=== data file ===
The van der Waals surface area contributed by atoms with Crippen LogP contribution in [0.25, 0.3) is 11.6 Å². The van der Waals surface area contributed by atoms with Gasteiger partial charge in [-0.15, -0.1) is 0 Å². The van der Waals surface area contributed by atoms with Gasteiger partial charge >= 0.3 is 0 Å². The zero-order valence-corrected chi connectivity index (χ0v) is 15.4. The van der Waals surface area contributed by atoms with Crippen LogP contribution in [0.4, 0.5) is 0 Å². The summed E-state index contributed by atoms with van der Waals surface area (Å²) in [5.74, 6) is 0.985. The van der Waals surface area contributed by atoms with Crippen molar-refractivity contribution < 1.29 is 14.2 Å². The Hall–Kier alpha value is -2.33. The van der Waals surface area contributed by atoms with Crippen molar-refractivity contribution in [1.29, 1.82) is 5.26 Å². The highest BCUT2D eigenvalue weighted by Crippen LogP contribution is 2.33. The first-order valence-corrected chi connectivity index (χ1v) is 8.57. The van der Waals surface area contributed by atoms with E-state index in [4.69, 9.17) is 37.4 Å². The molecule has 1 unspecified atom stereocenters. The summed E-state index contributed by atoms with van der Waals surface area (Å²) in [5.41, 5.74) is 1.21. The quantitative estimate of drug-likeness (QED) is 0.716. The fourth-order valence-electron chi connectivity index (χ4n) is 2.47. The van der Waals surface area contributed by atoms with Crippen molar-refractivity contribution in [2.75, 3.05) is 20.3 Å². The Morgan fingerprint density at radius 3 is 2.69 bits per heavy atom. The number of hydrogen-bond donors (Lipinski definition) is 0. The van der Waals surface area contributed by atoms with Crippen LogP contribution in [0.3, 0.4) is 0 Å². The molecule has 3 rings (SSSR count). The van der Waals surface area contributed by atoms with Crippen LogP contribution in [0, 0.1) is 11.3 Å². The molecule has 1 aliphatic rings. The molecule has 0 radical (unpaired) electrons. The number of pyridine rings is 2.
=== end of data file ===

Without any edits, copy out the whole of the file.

The van der Waals surface area contributed by atoms with Crippen LogP contribution in [0.25, 0.3) is 11.6 Å². The van der Waals surface area contributed by atoms with Gasteiger partial charge in [-0.15, -0.1) is 0 Å². The van der Waals surface area contributed by atoms with Gasteiger partial charge >= 0.3 is 0 Å². The zero-order valence-corrected chi connectivity index (χ0v) is 15.4. The van der Waals surface area contributed by atoms with Crippen LogP contribution in [0.4, 0.5) is 0 Å². The summed E-state index contributed by atoms with van der Waals surface area (Å²) in [5.74, 6) is 0.985. The van der Waals surface area contributed by atoms with Crippen molar-refractivity contribution < 1.29 is 14.2 Å². The Hall–Kier alpha value is -2.33. The van der Waals surface area contributed by atoms with Crippen molar-refractivity contribution in [1.29, 1.82) is 5.26 Å². The highest BCUT2D eigenvalue weighted by Crippen LogP contribution is 2.33. The first-order valence-corrected chi connectivity index (χ1v) is 8.57. The van der Waals surface area contributed by atoms with E-state index in [4.69, 9.17) is 37.4 Å². The molecule has 1 unspecified atom stereocenters. The summed E-state index contributed by atoms with van der Waals surface area (Å²) in [5.41, 5.74) is 1.21. The quantitative estimate of drug-likeness (QED) is 0.716. The fourth-order valence-electron chi connectivity index (χ4n) is 2.47. The van der Waals surface area contributed by atoms with Crippen molar-refractivity contribution in [2.75, 3.05) is 20.3 Å². The Morgan fingerprint density at radius 3 is 2.69 bits per heavy atom. The number of hydrogen-bond donors (Lipinski definition) is 0. The van der Waals surface area contributed by atoms with Crippen LogP contribution in [0.3, 0.4) is 0 Å². The molecule has 3 rings (SSSR count). The van der Waals surface area contributed by atoms with Crippen LogP contribution in [0, 0.1) is 11.3 Å². The molecule has 1 aliphatic rings. The molecule has 0 radical (unpaired) electrons. The number of pyridine rings is 2.